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Commonwealth v. LeBlanc

Supreme Judicial Court of Massachusetts, Franklin

October 28, 2016

COMMONWEALTH
v.
RANDY A. LeBLANC.

          Heard: September 8, 2016.

         Complaint received and sworn to in the Orange Division of the District Court Department on May 3, 2013. The case was heard by David S. Ross, J.

         After review by the Appeals Court, the Supreme Judicial Court granted leave to obtain further appellate review.

          Leslie H. Powers for the defendant.

          Thomas H. Townsend, Assistant District Attorney, for the Commonwealth.

          Present: Gants, C.J., Botsford, Lenk, Hines, Gaziano, Lowy, & Budd, JJ.

          BUDD, J.

         Following a jury-waived trial in the Orange Division of the District Court Department in March, 2014, the defendant, Randy A. LeBlanc, was found guilty of knowingly causing damage to another automobile in a private driveway and leaving without identifying himself to the owner under G. L. c. 90, § 24 (2) (a.) -[1] He appealed, and the Appeals Court affirmed the conviction in a memorandum and order issued pursuant to its rule 1:28. Commonwealth v. LeBlanc, 88 Mass.App.Ct. 1112 (2015). We granted further appellate review to determine whether the prohibition set forth in § 24 (2) (a.) against leaving the scene after causing property damage without providing identification includes as an element of the crime that the accident causing the damage occurred on a public way.[2]We conclude that it does not and affirm the defendant's conviction.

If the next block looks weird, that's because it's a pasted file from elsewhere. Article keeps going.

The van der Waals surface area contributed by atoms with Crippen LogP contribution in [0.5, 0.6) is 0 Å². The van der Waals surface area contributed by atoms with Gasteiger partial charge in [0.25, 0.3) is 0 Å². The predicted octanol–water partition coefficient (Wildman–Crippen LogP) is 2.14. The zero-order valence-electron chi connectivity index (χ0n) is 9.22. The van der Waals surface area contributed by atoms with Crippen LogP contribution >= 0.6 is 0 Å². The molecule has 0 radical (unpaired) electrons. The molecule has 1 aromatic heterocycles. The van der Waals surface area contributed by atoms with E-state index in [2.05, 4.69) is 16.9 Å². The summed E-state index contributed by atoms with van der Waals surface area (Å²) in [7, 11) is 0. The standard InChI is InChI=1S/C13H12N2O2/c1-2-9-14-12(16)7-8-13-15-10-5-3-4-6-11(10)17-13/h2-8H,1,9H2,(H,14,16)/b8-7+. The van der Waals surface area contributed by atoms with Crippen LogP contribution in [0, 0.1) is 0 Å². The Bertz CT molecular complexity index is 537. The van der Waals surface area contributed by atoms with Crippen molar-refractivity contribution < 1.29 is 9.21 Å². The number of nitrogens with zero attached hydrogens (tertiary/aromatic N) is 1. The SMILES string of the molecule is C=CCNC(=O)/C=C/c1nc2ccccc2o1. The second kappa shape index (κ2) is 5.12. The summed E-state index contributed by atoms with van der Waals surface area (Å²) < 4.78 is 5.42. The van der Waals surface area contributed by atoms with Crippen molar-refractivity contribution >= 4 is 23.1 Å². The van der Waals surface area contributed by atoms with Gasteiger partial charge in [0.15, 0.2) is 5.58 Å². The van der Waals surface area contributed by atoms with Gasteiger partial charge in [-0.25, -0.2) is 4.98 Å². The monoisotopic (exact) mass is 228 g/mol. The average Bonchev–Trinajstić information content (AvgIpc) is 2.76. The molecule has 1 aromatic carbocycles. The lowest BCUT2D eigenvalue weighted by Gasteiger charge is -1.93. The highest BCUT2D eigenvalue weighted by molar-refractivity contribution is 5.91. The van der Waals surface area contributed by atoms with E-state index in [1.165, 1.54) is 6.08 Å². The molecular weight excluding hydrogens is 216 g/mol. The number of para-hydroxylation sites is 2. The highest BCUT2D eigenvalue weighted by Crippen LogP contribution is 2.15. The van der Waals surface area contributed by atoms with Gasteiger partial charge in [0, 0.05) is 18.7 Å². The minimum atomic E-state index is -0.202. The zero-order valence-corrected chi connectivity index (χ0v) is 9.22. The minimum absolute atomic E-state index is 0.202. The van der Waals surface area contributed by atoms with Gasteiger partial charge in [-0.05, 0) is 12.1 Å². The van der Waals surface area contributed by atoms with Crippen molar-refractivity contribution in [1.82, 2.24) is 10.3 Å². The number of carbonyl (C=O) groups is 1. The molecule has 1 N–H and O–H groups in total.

Background.

         The trial evidence would permit the following facts to be found. In February, 2013, a friend of the defendant telephoned him to ask for a ride to a nearby convenience store. The defendant arrived in his pickup truck at the home where the friend was staying and pulled into the driveway where the homeowner's Chevrolet Cavalier automobile was already parked. The friend entered the truck and the two men left. Upon their return, the defendant backed his truck into the driveway. When the friend got out of the truck, he noticed that the Cavalier's hood was "pushed up" and that it had been pushed back into a trailer. The friend waved his arms to signal to the defendant, but the defendant "just left." The defendant later admitted to the friend and to an investigating police officer that he had accidentally hit the Cavalier.

         Discussion.

         1. Statutory interpretation.

         We begin with the plain language of the statute. International Fid. Ins. Co. v. Wilson, 387 Mass. 841, 853 (1983). Clear and unambiguous language is conclusive as to legislative intent. Commissioner of Correction v. Superior Court Dep't of the Trial Court for the County of Worcester, 446 Mass. 123, 124 (2006) . General Laws c. 90, § 24 (2) (a.), provides in part:

"[1] Whoever upon any way or in any place to which the public has a right of access, or any place to which members of the public have access as invitees or licensees, operates a motor vehicle recklessly, or operates such a vehicle negligently so that the lives or safety of the public might be endangered, or upon a bet or wager or in a race, or [2] whoever operates a motor vehicle for the purpose of making a record and thereby violates any provision of [G. L. c. 90, § 17, ] or any regulation under [G. L. c. 90, § 18], or [3] whoever without stopping and making known his name, residence and the register number of his motor vehicle goes away after knowingly colliding with or otherwise causing injury to any other vehicle or property, or [4] whoever loans or knowingly permits his license or learner's permit to operate motor vehicles to be used by any person, or [5] whoever makes false statements in an application for such a license or learner's permit, or [6] whoever knowingly makes any false statement in an application for registration of a motor vehicle or [7] whoever while operating a motor vehicle in violation of [G. L. c. 90, ยง] 8M, 12A or 13B, such violation proved beyond a reasonable doubt, is the proximate cause of injury to any other person, vehicle or property by operating said motor vehicle negligently so that the lives or safety of the public might be ...

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